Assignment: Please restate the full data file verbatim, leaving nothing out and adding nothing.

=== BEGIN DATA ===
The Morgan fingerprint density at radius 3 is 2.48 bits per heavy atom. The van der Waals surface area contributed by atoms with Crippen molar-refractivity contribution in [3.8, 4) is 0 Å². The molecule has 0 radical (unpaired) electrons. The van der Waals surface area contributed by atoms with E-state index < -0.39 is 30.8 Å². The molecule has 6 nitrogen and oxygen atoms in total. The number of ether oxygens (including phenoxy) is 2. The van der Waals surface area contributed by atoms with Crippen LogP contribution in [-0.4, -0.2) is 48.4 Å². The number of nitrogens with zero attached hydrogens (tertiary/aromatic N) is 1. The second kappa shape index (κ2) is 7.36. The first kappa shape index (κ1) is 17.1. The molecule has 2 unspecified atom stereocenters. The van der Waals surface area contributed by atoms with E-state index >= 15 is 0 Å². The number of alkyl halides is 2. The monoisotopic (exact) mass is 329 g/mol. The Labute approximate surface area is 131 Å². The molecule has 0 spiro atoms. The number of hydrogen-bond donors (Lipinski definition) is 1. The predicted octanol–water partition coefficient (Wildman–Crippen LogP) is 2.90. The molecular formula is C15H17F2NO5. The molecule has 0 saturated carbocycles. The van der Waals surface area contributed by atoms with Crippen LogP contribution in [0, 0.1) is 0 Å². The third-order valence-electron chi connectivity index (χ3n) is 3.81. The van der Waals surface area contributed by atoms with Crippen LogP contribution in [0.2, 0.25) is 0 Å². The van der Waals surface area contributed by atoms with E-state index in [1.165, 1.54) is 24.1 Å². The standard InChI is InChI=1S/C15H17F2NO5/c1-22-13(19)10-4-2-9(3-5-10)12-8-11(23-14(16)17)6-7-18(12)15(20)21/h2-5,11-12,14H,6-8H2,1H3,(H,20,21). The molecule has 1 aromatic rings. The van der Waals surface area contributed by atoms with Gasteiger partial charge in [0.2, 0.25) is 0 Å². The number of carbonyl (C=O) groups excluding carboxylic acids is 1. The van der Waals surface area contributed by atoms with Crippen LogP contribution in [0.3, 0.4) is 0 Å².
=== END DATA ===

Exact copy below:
The Morgan fingerprint density at radius 3 is 2.48 bits per heavy atom. The van der Waals surface area contributed by atoms with Crippen molar-refractivity contribution in [3.8, 4) is 0 Å². The molecule has 0 radical (unpaired) electrons. The van der Waals surface area contributed by atoms with E-state index < -0.39 is 30.8 Å². The molecule has 6 nitrogen and oxygen atoms in total. The number of ether oxygens (including phenoxy) is 2. The van der Waals surface area contributed by atoms with Crippen LogP contribution in [-0.4, -0.2) is 48.4 Å². The number of nitrogens with zero attached hydrogens (tertiary/aromatic N) is 1. The second kappa shape index (κ2) is 7.36. The first kappa shape index (κ1) is 17.1. The molecule has 2 unspecified atom stereocenters. The van der Waals surface area contributed by atoms with E-state index >= 15 is 0 Å². The number of alkyl halides is 2. The monoisotopic (exact) mass is 329 g/mol. The Labute approximate surface area is 131 Å². The molecule has 0 spiro atoms. The number of hydrogen-bond donors (Lipinski definition) is 1. The predicted octanol–water partition coefficient (Wildman–Crippen LogP) is 2.90. The molecular formula is C15H17F2NO5. The molecule has 0 saturated carbocycles. The van der Waals surface area contributed by atoms with Crippen LogP contribution in [0, 0.1) is 0 Å². The third-order valence-electron chi connectivity index (χ3n) is 3.81. The van der Waals surface area contributed by atoms with Crippen LogP contribution in [0.2, 0.25) is 0 Å². The van der Waals surface area contributed by atoms with E-state index in [1.165, 1.54) is 24.1 Å². The standard InChI is InChI=1S/C15H17F2NO5/c1-22-13(19)10-4-2-9(3-5-10)12-8-11(23-14(16)17)6-7-18(12)15(20)21/h2-5,11-12,14H,6-8H2,1H3,(H,20,21). The molecule has 1 aromatic rings. The van der Waals surface area contributed by atoms with Gasteiger partial charge in [0.2, 0.25) is 0 Å². The number of carbonyl (C=O) groups excluding carboxylic acids is 1. The van der Waals surface area contributed by atoms with Crippen LogP contribution in [0.3, 0.4) is 0 Å².